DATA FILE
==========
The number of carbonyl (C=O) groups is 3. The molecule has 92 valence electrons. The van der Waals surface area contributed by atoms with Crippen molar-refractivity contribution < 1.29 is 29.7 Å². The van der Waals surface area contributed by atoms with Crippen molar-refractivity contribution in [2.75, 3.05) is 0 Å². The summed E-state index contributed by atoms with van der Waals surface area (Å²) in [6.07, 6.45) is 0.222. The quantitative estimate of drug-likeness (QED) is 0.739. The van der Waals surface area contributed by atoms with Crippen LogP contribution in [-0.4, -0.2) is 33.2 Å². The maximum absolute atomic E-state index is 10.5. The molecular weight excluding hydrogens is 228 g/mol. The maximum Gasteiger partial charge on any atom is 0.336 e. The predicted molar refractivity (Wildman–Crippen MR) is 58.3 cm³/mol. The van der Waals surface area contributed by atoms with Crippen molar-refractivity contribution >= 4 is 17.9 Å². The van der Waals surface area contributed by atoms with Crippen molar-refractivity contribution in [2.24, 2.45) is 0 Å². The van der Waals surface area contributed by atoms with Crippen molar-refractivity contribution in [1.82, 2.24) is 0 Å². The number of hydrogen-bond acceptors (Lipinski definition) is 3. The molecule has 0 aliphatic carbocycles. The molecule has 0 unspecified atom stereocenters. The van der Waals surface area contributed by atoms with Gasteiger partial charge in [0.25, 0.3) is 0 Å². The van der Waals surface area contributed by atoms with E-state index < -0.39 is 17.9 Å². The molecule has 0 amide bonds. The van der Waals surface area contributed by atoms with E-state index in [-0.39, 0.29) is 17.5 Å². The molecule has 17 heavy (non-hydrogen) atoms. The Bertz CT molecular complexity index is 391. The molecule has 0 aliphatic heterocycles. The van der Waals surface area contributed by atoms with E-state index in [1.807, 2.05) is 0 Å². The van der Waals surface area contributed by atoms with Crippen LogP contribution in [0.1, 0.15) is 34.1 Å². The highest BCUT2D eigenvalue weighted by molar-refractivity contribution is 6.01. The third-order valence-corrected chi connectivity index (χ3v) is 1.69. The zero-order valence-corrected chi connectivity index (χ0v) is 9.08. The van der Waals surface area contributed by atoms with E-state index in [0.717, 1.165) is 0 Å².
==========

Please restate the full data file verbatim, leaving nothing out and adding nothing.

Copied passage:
The number of carbonyl (C=O) groups is 3. The molecule has 92 valence electrons. The van der Waals surface area contributed by atoms with Crippen molar-refractivity contribution < 1.29 is 29.7 Å². The van der Waals surface area contributed by atoms with Crippen molar-refractivity contribution in [2.75, 3.05) is 0 Å². The summed E-state index contributed by atoms with van der Waals surface area (Å²) in [6.07, 6.45) is 0.222. The quantitative estimate of drug-likeness (QED) is 0.739. The van der Waals surface area contributed by atoms with Crippen LogP contribution in [-0.4, -0.2) is 33.2 Å². The maximum absolute atomic E-state index is 10.5. The molecular weight excluding hydrogens is 228 g/mol. The maximum Gasteiger partial charge on any atom is 0.336 e. The predicted molar refractivity (Wildman–Crippen MR) is 58.3 cm³/mol. The van der Waals surface area contributed by atoms with Crippen molar-refractivity contribution >= 4 is 17.9 Å². The van der Waals surface area contributed by atoms with Crippen molar-refractivity contribution in [2.24, 2.45) is 0 Å². The van der Waals surface area contributed by atoms with Crippen molar-refractivity contribution in [1.82, 2.24) is 0 Å². The number of hydrogen-bond acceptors (Lipinski definition) is 3. The molecule has 0 aliphatic carbocycles. The molecule has 0 unspecified atom stereocenters. The van der Waals surface area contributed by atoms with Gasteiger partial charge in [0.25, 0.3) is 0 Å². The van der Waals surface area contributed by atoms with E-state index < -0.39 is 17.9 Å². The molecule has 0 amide bonds. The van der Waals surface area contributed by atoms with E-state index in [-0.39, 0.29) is 17.5 Å². The molecule has 17 heavy (non-hydrogen) atoms. The Bertz CT molecular complexity index is 391. The molecule has 0 aliphatic heterocycles. The van der Waals surface area contributed by atoms with E-state index in [1.807, 2.05) is 0 Å². The van der Waals surface area contributed by atoms with Crippen LogP contribution in [0.1, 0.15) is 34.1 Å². The highest BCUT2D eigenvalue weighted by molar-refractivity contribution is 6.01. The third-order valence-corrected chi connectivity index (χ3v) is 1.69. The zero-order valence-corrected chi connectivity index (χ0v) is 9.08. The van der Waals surface area contributed by atoms with E-state index in [0.717, 1.165) is 0 Å².